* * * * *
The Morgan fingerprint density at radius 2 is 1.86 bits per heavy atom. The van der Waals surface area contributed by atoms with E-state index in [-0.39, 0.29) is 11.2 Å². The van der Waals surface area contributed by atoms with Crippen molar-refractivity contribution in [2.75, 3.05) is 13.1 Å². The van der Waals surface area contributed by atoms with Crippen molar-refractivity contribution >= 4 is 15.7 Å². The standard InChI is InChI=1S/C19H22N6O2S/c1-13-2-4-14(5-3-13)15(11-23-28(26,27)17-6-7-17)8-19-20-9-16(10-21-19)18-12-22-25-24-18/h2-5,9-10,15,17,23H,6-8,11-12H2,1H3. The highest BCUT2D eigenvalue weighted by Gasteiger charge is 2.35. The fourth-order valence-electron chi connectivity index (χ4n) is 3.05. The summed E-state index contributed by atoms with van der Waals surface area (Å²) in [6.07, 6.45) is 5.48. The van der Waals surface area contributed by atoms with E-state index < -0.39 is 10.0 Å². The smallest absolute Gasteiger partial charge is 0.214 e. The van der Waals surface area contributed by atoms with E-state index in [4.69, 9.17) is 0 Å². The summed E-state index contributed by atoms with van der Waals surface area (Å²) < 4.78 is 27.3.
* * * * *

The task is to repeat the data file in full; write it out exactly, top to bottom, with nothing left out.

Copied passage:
The Morgan fingerprint density at radius 2 is 1.86 bits per heavy atom. The van der Waals surface area contributed by atoms with E-state index in [-0.39, 0.29) is 11.2 Å². The van der Waals surface area contributed by atoms with Crippen molar-refractivity contribution in [2.75, 3.05) is 13.1 Å². The van der Waals surface area contributed by atoms with Crippen molar-refractivity contribution >= 4 is 15.7 Å². The standard InChI is InChI=1S/C19H22N6O2S/c1-13-2-4-14(5-3-13)15(11-23-28(26,27)17-6-7-17)8-19-20-9-16(10-21-19)18-12-22-25-24-18/h2-5,9-10,15,17,23H,6-8,11-12H2,1H3. The highest BCUT2D eigenvalue weighted by Gasteiger charge is 2.35. The fourth-order valence-electron chi connectivity index (χ4n) is 3.05. The summed E-state index contributed by atoms with van der Waals surface area (Å²) in [6.07, 6.45) is 5.48. The van der Waals surface area contributed by atoms with E-state index < -0.39 is 10.0 Å². The smallest absolute Gasteiger partial charge is 0.214 e. The van der Waals surface area contributed by atoms with E-state index in [4.69, 9.17) is 0 Å². The summed E-state index contributed by atoms with van der Waals surface area (Å²) < 4.78 is 27.3.